IMAGINATION IS CRAZY (YOUR WHOLE PERSPECTIVE
by Kevin Bowen
published February 27, 2008
now playing nationwide
One day, technology might finally take us to
a place where Michel Gondry can simply push a button and project his imagination onto a blank screen, equally amazing us and annoying us with
its hyper flights of fancy.
It will be so much easier for him. No need to
lunk around bulky cameras, adjust the lighting, yell at the intern to hit Starbucks or create a reasonable story. Just plug in your mind, and
it instantly flies over matter.
If such a machine ever comes to exist, it’s
likely that Gondry would have already made a movie about it. In fact, if he has read this review, then he’s probably typing as we speak. From
Eternal Sunshine of the Spotless Mind to The Science of
Sleep, the realm of imagination has become his lone subject matter. With each passing picture, he seems to be waving a little further
goodbye to all that reality.
The next step looks like Be Kind, Rewind. If the plot, characters, and actions of this new comedy fail to make much sense, then it’s
only because your square mind can’t comprehend the utter richness of his octagonal thinking. Right?
Imagination would seem to be an alien force
in an unglamorous place like
Passaic, New Jersey, which is up there in American conceptions of drabness with places like Peoria, Illinois or Muncie, Indiana. But Passaic is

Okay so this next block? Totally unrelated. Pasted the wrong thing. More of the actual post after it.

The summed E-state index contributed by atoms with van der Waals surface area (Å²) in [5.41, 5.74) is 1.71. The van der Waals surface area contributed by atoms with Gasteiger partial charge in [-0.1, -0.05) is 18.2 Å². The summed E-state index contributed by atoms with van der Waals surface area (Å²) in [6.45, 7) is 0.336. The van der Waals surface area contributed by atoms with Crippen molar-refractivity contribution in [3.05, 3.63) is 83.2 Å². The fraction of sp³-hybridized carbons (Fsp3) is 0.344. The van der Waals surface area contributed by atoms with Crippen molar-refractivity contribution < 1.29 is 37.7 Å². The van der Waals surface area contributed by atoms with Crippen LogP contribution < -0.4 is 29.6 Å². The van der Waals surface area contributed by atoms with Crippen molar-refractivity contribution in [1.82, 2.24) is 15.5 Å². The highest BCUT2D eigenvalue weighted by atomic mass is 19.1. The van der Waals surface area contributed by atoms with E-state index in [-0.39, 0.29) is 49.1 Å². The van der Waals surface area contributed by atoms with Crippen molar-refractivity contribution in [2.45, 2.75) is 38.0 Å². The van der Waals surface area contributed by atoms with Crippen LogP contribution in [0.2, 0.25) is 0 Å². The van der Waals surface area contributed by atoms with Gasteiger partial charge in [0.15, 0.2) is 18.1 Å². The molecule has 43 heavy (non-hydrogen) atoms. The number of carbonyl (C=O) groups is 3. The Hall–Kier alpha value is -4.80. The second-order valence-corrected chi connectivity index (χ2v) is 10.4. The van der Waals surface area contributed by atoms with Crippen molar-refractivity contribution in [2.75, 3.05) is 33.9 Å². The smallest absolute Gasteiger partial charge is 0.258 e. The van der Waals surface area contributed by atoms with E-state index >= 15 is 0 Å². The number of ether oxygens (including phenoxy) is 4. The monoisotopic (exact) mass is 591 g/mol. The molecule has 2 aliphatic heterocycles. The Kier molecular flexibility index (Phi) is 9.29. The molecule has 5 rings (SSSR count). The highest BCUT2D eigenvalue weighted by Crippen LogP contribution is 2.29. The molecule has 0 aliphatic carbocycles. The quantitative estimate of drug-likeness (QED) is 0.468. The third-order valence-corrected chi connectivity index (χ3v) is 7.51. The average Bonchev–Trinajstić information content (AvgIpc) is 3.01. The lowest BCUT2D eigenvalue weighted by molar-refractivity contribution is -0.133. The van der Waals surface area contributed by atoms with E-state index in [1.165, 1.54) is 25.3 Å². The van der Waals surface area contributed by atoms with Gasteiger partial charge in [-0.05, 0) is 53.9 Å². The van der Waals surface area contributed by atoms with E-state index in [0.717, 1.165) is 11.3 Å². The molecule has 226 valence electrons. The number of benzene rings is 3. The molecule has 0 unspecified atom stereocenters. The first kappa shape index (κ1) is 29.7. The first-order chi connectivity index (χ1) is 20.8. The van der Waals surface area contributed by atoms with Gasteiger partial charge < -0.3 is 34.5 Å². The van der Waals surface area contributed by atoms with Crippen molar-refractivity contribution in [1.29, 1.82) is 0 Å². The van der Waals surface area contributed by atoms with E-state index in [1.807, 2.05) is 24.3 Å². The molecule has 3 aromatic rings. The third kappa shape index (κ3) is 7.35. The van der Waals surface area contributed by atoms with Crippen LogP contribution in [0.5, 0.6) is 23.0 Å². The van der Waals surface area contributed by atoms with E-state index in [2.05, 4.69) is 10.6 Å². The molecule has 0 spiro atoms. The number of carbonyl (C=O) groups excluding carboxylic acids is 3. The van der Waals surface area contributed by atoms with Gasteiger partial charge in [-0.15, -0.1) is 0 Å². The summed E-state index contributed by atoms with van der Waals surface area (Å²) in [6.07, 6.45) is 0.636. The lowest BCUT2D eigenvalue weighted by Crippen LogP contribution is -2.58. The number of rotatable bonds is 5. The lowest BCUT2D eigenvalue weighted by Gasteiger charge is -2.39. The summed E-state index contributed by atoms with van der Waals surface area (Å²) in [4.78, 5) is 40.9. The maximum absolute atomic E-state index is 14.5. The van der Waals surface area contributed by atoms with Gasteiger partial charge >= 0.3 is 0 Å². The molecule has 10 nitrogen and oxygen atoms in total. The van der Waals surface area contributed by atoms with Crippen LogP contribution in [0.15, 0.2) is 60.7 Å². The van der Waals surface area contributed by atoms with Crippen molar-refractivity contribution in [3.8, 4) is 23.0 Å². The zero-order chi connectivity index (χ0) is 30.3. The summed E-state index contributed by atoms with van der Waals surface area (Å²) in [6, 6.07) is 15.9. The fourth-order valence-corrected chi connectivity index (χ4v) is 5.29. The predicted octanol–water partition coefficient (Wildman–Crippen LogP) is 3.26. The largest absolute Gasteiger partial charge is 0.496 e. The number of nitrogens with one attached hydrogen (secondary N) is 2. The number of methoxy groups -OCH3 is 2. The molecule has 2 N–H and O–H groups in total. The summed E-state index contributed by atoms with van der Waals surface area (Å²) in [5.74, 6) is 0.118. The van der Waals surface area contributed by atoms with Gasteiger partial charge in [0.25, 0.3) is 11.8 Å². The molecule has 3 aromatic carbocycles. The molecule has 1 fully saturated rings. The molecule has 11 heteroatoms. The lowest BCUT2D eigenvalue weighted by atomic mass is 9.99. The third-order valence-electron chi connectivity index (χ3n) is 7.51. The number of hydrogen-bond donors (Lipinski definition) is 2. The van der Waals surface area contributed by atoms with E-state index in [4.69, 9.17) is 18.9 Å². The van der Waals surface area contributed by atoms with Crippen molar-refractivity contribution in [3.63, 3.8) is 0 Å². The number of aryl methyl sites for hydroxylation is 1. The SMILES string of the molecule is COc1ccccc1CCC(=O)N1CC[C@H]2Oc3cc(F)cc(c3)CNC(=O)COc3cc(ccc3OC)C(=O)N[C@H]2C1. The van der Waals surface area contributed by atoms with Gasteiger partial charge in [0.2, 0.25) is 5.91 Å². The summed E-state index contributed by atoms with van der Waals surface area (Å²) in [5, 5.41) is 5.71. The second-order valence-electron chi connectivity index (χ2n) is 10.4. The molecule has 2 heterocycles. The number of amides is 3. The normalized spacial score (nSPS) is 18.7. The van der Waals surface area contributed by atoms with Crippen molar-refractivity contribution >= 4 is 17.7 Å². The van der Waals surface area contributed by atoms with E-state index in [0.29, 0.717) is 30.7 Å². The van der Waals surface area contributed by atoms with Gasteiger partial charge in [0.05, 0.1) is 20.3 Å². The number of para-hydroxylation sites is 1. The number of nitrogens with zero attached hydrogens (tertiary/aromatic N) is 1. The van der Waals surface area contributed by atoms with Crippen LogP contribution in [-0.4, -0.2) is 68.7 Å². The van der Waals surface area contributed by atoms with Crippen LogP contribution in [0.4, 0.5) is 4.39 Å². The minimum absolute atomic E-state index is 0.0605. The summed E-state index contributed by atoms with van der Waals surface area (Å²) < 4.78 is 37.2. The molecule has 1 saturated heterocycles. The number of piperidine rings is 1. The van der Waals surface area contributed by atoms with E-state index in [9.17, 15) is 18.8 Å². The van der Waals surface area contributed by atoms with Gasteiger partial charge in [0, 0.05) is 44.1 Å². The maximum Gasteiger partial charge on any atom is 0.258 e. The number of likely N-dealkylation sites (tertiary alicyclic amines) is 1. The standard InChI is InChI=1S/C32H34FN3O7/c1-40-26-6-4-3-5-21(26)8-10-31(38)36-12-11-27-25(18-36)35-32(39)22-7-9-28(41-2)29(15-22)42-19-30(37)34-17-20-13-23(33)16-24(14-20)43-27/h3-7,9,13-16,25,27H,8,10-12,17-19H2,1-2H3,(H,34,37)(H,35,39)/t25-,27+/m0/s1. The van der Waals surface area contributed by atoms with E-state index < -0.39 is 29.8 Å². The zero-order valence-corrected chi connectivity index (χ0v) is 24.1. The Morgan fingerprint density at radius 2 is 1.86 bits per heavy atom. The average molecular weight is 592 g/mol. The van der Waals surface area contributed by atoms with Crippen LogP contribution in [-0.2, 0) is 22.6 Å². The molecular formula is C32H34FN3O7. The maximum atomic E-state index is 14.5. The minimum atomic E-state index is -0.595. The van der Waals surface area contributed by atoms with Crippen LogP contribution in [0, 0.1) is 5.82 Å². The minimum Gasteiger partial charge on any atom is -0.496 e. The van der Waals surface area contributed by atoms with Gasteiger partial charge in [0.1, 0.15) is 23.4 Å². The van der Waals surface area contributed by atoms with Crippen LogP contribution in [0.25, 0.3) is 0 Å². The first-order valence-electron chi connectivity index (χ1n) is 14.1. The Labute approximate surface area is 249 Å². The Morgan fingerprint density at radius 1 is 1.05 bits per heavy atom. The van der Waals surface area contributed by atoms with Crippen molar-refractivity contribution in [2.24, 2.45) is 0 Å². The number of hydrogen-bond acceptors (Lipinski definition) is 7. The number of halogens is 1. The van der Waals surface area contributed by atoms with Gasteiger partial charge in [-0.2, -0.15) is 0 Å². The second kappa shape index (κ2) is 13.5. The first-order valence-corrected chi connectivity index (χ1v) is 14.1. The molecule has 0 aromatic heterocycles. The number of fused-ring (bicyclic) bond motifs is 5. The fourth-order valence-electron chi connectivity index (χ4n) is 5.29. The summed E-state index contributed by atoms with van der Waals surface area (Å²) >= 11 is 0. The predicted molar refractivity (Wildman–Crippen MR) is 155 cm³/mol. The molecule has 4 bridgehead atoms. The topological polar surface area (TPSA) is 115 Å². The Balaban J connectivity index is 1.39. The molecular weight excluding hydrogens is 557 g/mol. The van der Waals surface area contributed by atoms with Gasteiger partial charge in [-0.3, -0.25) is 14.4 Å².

where Danny Glover and Mos Def tend to a father-son video store. The place probably doesn’t have anything you would actually want to see, but it
will rent you what you don't want to see for a dollar. The two men are often visited and harassed by their likable but spacey neighbor Jerry
(Jack Black), if by “neighbor” you mean the slacker living in a trailer on an abandoned lot next to the nearby power station.
Now, if you were a stock filmmaker wanting to
destroy a store’s worth of VCR tapes as a plot device, you might think up a fire, or a robbery, or something like that. Not Gondry; au
contraire. During an unwise joust with the power station, Jerry gets electrocuted and becomes a walking human magnet. And magnets and
video tape do not mix.
So to keep customers coming in the doors, the
two young men re-film the movies themselves, using homemade video. They then stick them on the shelves. Why they don’t just claim insurance
and order new ones, only Gondry knows. And why any of their customers decide that they like the shoddy product, only Gondry knows that, too.
One thing’s for sure – he ain’t telling.
Watching Black and Def re-doing Ghostbusters with backpacks, vacuum tubes, and Christmas tree tinsel
makes for hearty fun. As do the re-creations of Driving Miss Daisy and 2001. So do a lot of the other fevered homemade films, which are a little like watching Max Fischer’s plays in
Rushmore. The problem is that the imaginative horseplay is all that holds the attention of Gondry. The rest of the film is left too much to
your imagination and not enough to his.
I admire Gondry’s celebration of the
idea that imagination, and not technique, is the first principle of filmmaking. At the same time, it’s not a new idea for film to
explore, and other filmmakers have made the point while maintaining a coherent storyline. Until he returns to that formula, he will remain
just a loose thought in my head.
kevinbowen @ stageandcinema.com